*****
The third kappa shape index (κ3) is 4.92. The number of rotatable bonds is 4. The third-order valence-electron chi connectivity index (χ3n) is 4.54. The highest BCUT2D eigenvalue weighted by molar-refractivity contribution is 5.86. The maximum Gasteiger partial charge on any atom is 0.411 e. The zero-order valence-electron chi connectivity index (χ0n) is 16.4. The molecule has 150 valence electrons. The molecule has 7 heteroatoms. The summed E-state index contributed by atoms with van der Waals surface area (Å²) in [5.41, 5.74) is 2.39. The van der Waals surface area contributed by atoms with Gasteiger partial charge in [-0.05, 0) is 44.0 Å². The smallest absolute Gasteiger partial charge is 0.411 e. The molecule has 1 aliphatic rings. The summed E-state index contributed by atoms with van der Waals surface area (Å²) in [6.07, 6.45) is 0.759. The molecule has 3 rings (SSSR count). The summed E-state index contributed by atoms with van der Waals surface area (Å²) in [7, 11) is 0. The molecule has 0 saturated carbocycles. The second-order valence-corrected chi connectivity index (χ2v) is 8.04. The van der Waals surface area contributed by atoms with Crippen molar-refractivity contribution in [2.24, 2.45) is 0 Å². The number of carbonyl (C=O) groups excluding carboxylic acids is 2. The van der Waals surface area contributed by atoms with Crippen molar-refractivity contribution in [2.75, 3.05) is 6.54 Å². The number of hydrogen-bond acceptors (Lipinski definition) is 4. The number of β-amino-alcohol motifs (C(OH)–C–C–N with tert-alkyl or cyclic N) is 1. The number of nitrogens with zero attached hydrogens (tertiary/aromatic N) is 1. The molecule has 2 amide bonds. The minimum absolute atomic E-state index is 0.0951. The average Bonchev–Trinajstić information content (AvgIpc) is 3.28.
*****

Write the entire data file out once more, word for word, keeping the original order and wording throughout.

The third kappa shape index (κ3) is 4.92. The number of rotatable bonds is 4. The third-order valence-electron chi connectivity index (χ3n) is 4.54. The highest BCUT2D eigenvalue weighted by molar-refractivity contribution is 5.86. The maximum Gasteiger partial charge on any atom is 0.411 e. The zero-order valence-electron chi connectivity index (χ0n) is 16.4. The molecule has 150 valence electrons. The molecule has 7 heteroatoms. The summed E-state index contributed by atoms with van der Waals surface area (Å²) in [5.41, 5.74) is 2.39. The van der Waals surface area contributed by atoms with Gasteiger partial charge in [-0.05, 0) is 44.0 Å². The smallest absolute Gasteiger partial charge is 0.411 e. The molecule has 1 aliphatic rings. The summed E-state index contributed by atoms with van der Waals surface area (Å²) in [6.07, 6.45) is 0.759. The molecule has 3 rings (SSSR count). The summed E-state index contributed by atoms with van der Waals surface area (Å²) in [7, 11) is 0. The molecule has 0 saturated carbocycles. The second-order valence-corrected chi connectivity index (χ2v) is 8.04. The van der Waals surface area contributed by atoms with Crippen molar-refractivity contribution in [2.24, 2.45) is 0 Å². The number of carbonyl (C=O) groups excluding carboxylic acids is 2. The van der Waals surface area contributed by atoms with Crippen molar-refractivity contribution in [2.75, 3.05) is 6.54 Å². The number of hydrogen-bond acceptors (Lipinski definition) is 4. The number of β-amino-alcohol motifs (C(OH)–C–C–N with tert-alkyl or cyclic N) is 1. The number of nitrogens with zero attached hydrogens (tertiary/aromatic N) is 1. The molecule has 2 amide bonds. The minimum absolute atomic E-state index is 0.0951. The average Bonchev–Trinajstić information content (AvgIpc) is 3.28.